By Melanie Roth Gorelick
Over the past year, the CRC in collaboration with the Rachel Coalition has been spearheading an effort to strengthen the coordination between domestic violence service providers and legislators. It will culminate next week on May 8, when we are cosponsoring a Roundtable on Ending Domestic Violence in New Jersey: Prevention, Protection and Support with the NJ Coalition for Battered Women and Partners for Women and Justice at the JCC MetroWest. The program will bring together the Administration, the Attorney General’s office, legislators, and service providers to address these concerns.
This year domestic violence received national media attention due to violent incidents by professional athletes and the athletic industry’s evolving response to crimes of violence. While media stories come and go, domestic violence, and the fear experienced by victims living under the threat of violence, does not.
The issue of domestic violence is of great concern to our Greater MetroWest community and we are a proud supporter of the Rachel Coalition, one of our partner organizations. The Jewish Family Service of Greater MetroWest administers the programs and services of the Rachel Coalition. The CRC often collaborates with agencies on public policy matters.
Marking the 20th anniversary of the Violence Against Women act, the Rachel Coalition identified the need to forge greater collaboration between legislators and practitioners to ensure that when legislation is proposed it fully captures the need of the target audience. Since that time we have been on a journey working on an effort to expand and strengthen coordination and planning among those involved in NJ-based domestic violence issues, including residential and non-residential providers, legal services, and legislators.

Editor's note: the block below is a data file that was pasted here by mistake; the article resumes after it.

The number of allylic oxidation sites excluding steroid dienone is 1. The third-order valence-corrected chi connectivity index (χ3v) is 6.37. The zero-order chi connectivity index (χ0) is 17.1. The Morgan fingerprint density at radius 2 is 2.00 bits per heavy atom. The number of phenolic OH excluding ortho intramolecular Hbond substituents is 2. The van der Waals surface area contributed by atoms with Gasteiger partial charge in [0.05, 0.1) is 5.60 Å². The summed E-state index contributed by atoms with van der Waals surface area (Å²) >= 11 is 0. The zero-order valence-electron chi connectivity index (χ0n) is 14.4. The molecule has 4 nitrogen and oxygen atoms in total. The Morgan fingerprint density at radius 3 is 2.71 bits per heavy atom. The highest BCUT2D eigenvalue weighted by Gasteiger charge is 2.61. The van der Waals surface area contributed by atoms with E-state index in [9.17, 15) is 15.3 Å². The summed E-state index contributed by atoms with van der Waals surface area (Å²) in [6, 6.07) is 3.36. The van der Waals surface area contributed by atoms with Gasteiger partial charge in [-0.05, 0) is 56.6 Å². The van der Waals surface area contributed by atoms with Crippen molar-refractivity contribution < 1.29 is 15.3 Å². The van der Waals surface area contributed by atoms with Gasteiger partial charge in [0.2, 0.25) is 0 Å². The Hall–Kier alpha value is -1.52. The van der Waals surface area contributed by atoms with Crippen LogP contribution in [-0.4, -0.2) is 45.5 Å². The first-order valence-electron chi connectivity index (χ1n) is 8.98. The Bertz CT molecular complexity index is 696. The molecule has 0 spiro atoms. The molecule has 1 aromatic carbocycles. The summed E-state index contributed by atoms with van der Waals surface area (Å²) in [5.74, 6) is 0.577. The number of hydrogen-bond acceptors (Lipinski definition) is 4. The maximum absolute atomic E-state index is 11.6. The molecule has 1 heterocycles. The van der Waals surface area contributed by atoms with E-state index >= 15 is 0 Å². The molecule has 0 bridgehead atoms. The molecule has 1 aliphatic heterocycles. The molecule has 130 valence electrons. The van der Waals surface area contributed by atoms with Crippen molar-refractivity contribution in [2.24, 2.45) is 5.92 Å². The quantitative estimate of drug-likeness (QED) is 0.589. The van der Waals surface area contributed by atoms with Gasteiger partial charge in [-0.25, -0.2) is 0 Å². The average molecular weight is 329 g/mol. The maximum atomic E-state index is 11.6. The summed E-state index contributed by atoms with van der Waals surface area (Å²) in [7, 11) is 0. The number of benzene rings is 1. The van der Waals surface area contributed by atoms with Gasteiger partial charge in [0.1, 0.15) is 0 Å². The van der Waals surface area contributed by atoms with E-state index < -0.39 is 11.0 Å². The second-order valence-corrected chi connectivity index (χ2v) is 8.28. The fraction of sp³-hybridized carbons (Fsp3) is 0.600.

In 1982, New Jersey adopted the Prevention of Domestic Violence Act to protect victims of abuse and provide and create a comprehensive framework to combat the crime of domestic violence. Although New Jersey is a leading state in addressing, protecting, and supporting victims, domestic violence remains at a staggering high level.
In 2014, according to the New Jersey Coalition for Battered Women:
• Twenty-three domestic violence agencies in New Jersey served 17,500 women, children, and men in NJ.
• 90,000 hotline calls were received.
• 1,500 victims and their 1,800 children were sheltered while 14,000 victims and children were provided essential non-residential services.
• 1,082 victims and their 1,179 children were unable to be sheltered at their local program due to a lack of space – prolonging their exposure to abusers. A greater number of victims were turned away from shelters this year due to lack of space.
• 1,450 victims and 350 batterers were put on waiting lists for non-residential services due to a lack of staff to provide services.
• 21,090 non-residential victims received legal advocacy services, which was a 7% increase from 2012.
• Of the total number of women admitted to shelters only 20% were current welfare recipients, and 8% were receiving emergency assistance.
No one should be a victim of domestic violence. To stop domestic violence we must have a vision of society in which all of our family members are safe.
We are proud that our Jewish community continues to work toward achieving that vision. At our May 8 program we will have representation of the highest levels of NJ government, including Lieutenant Governor Kim Guadagno, Senator Majority Speaker Loretta Weinberg, and Elie Honig, Office of the Attorney General’s Director of the Division of Criminal Justice, as well as other legislators and 40 domestic violence leaders.
Domestic violence currently costs the United States an estimated $5.8 billion each year. It is a crime we cannot afford either monetarily or morally.